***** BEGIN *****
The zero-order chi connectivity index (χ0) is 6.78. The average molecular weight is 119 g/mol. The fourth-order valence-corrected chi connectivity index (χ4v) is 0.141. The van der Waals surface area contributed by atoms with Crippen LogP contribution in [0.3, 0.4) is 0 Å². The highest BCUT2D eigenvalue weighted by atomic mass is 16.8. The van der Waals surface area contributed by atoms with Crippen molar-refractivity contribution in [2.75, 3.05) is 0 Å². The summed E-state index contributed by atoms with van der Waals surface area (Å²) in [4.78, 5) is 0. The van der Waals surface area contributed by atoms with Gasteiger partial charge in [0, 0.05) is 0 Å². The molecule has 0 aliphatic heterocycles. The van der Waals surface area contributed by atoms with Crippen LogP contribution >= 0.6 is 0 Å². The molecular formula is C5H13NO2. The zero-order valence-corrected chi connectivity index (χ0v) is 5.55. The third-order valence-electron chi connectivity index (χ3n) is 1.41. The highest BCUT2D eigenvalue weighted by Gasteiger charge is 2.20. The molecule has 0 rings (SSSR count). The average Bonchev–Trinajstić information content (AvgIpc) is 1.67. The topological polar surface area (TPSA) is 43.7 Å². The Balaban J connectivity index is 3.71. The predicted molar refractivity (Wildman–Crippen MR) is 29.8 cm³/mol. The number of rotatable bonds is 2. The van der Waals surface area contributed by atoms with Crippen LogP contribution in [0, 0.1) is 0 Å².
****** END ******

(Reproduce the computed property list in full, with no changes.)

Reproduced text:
The zero-order chi connectivity index (χ0) is 6.78. The average molecular weight is 119 g/mol. The fourth-order valence-corrected chi connectivity index (χ4v) is 0.141. The van der Waals surface area contributed by atoms with Crippen LogP contribution in [0.3, 0.4) is 0 Å². The highest BCUT2D eigenvalue weighted by atomic mass is 16.8. The van der Waals surface area contributed by atoms with Crippen molar-refractivity contribution in [2.75, 3.05) is 0 Å². The summed E-state index contributed by atoms with van der Waals surface area (Å²) in [4.78, 5) is 0. The van der Waals surface area contributed by atoms with Gasteiger partial charge in [0, 0.05) is 0 Å². The molecule has 0 aliphatic heterocycles. The van der Waals surface area contributed by atoms with Crippen LogP contribution >= 0.6 is 0 Å². The molecular formula is C5H13NO2. The zero-order valence-corrected chi connectivity index (χ0v) is 5.55. The third-order valence-electron chi connectivity index (χ3n) is 1.41. The highest BCUT2D eigenvalue weighted by Gasteiger charge is 2.20. The molecule has 0 rings (SSSR count). The average Bonchev–Trinajstić information content (AvgIpc) is 1.67. The topological polar surface area (TPSA) is 43.7 Å². The Balaban J connectivity index is 3.71. The predicted molar refractivity (Wildman–Crippen MR) is 29.8 cm³/mol. The number of rotatable bonds is 2. The van der Waals surface area contributed by atoms with Crippen LogP contribution in [0, 0.1) is 0 Å².